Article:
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I work from home via VPN. In the past when my domain password is close to expiring I simply connect to the VPN and do the regular change password routine and everything seems to work fine.

I recently got a new laptop for work and want to use it in addition to the existing one. I've not yet authenticated the new one to the domain because I don't know what will happen when it's time to change the password. It seems like if I change it on one computer, the second computer will still use the cached credentials since that's all it knows about. I assume if this is the case then I'll get lots of password prompting when connected to the VPN and that the only way to change the cached credentials on the second computer is to authenticate against the domain the next time I'm in the office (about once a month).

The computers are XP & Vista x64, using the Cisco VPN client & the NCP Secure Entry Client, respectively.

Am I able to change my domain password on 2 computers via the VPN?

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up vote 1 down vote accepted

It is possible. With the Cisco VPN client you can start the VPN before you log in with your windows credentials. This works on XP but I don't think it works on Vista with the Cisco VPN client.

This procedure should work. Log into your Vista machine. Connect with VPN. Change your password. Lock and unlock your Vista machine just to update the cached credentials.

On your XP machine, set the Cisco VPN client to startup before login. Boot your computer, launch the vpn client and connect with it, before logging into your windows account. Then you can log into your XP machine with your updated credentials because it will be able to authenticate you against a DC.

Not sure about the NCP Client but it will work with the Cisco VPN if you change your password on vista first.

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unknown FTW! Not only does this work for changing passwords, it also let me add a new computer to the domain over the VPN and log in using a domain user and no cached creds! – John Clayton Jul 29 '09 at 16:36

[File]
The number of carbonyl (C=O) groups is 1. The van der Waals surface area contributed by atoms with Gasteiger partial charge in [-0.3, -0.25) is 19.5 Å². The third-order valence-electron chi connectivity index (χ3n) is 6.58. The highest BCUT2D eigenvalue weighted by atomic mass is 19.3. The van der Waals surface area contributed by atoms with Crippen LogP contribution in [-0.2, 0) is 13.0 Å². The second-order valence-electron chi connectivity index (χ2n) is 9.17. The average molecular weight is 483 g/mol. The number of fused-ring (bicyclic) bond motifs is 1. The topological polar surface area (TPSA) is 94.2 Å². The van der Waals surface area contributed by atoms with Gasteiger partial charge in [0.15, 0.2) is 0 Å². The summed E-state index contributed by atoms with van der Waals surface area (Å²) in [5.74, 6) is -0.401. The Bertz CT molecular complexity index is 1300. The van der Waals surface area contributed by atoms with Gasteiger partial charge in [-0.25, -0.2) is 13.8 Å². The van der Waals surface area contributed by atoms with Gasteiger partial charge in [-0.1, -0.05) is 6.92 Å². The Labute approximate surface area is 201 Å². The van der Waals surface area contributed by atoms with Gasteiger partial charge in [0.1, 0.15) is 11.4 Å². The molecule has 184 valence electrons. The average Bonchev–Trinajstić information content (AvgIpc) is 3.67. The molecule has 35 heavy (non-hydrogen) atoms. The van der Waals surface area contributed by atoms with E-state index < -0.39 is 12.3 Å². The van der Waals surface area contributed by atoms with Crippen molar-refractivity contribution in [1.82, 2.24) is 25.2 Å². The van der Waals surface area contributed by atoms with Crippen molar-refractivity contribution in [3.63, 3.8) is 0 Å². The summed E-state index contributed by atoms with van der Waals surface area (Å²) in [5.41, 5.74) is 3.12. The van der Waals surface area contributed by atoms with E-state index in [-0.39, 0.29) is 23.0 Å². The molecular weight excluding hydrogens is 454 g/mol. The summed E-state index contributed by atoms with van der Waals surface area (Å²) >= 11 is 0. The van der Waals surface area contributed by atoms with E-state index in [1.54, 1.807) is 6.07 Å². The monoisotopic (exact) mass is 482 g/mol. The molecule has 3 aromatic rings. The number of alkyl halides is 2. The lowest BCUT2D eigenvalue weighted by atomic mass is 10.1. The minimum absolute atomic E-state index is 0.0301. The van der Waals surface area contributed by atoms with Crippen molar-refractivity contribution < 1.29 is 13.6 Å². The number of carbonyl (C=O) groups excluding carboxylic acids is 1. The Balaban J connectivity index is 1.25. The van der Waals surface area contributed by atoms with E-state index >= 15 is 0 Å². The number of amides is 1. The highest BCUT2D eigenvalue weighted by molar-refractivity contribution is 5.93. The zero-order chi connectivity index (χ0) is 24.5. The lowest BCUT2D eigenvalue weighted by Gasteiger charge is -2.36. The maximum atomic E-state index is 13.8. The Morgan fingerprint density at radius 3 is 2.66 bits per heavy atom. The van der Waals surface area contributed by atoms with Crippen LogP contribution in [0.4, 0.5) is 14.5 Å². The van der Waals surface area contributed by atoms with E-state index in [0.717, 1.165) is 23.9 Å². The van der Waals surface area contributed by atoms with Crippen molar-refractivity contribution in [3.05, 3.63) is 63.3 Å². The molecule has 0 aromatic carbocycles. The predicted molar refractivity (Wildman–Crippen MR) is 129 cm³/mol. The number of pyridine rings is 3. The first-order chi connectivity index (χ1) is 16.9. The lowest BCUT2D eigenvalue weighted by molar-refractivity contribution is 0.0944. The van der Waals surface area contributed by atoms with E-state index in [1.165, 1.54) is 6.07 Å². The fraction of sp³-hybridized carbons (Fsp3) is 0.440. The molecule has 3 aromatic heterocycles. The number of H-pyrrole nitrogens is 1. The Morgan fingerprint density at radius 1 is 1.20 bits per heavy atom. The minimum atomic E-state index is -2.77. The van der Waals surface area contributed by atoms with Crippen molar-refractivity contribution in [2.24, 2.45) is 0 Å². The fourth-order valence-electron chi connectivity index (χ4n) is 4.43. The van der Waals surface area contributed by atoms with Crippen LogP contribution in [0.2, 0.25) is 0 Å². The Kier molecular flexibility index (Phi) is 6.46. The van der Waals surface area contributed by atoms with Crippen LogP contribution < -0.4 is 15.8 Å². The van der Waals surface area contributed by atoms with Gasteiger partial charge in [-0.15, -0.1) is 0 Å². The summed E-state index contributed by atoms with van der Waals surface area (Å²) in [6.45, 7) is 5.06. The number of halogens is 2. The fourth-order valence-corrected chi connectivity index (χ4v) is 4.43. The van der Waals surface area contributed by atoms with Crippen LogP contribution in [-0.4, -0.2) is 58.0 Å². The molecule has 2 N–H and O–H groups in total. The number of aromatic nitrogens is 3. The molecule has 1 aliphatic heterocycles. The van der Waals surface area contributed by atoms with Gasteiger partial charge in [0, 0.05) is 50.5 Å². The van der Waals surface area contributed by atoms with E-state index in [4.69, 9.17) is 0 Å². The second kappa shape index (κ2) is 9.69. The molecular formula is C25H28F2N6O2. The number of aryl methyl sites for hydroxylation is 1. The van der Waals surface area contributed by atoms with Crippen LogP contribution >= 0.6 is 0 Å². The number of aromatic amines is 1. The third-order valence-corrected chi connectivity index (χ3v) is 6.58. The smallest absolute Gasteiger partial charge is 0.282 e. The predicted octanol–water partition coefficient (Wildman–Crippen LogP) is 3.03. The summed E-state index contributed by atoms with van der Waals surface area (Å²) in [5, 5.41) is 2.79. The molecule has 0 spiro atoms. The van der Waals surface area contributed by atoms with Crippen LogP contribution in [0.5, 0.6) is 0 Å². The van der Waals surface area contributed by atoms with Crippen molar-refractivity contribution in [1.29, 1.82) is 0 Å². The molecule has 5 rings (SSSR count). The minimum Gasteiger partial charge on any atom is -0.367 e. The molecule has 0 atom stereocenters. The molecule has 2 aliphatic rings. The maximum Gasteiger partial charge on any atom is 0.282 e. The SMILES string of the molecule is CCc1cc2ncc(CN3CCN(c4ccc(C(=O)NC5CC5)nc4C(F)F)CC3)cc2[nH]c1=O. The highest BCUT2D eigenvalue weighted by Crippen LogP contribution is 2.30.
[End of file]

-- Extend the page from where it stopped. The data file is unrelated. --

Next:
Glad I could help out. I do this exact procedure when I have to change my password on my laptops and travelling. The hard part now is changing the password using an 3g card or the like. – user10711 Jul 29 '09 at 20:50


The only way your second laptop will ever know about your new PW is if you connect to the VPN.

Personally, unless you have a specific need to join your laptop to the domain, I wouldn't. If you are the domain admin then it doesn't make a ton of sense to join your laptop to the domain, especially if you are working from home most of the time.

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How would the second computer know about the new PW by connecting to the VPN? If I authenticate against cached creds it never gets a chance to update them, right? – John Clayton Jul 27 '09 at 19:12
You might be able to get it to update the cache by locking the computer then unlocking it with the new password after you establish the VPN. – Richard West Jul 27 '09 at 19:48

I have no idea if this would work, but what if you logged into the second computer using the cached credentials, then VPN'ed into the office.

Then, try to connect to a protected resource, like a network share that you have access to. When the credentials on your computer don't match the domain credentials, it will prompt you for your domain username and password. Enter the new username/password.

I'm not sure if the computer would re-cache this new password or not.

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SYNERGIX Object Manager for Active Directory ( ADOM ) does the trick. It is VPN client software agnostic and will notify the user of password expiration. The user is present with a simple to use form to change the password. And upon successful changing of the password, the domain credentials are synchronized with the cached credentials, making it seemless for the user to continue working.

Additionally, it will update the GPO as soon as VPN connection is established and also, run user login script which does run when logged in with cached credentials.


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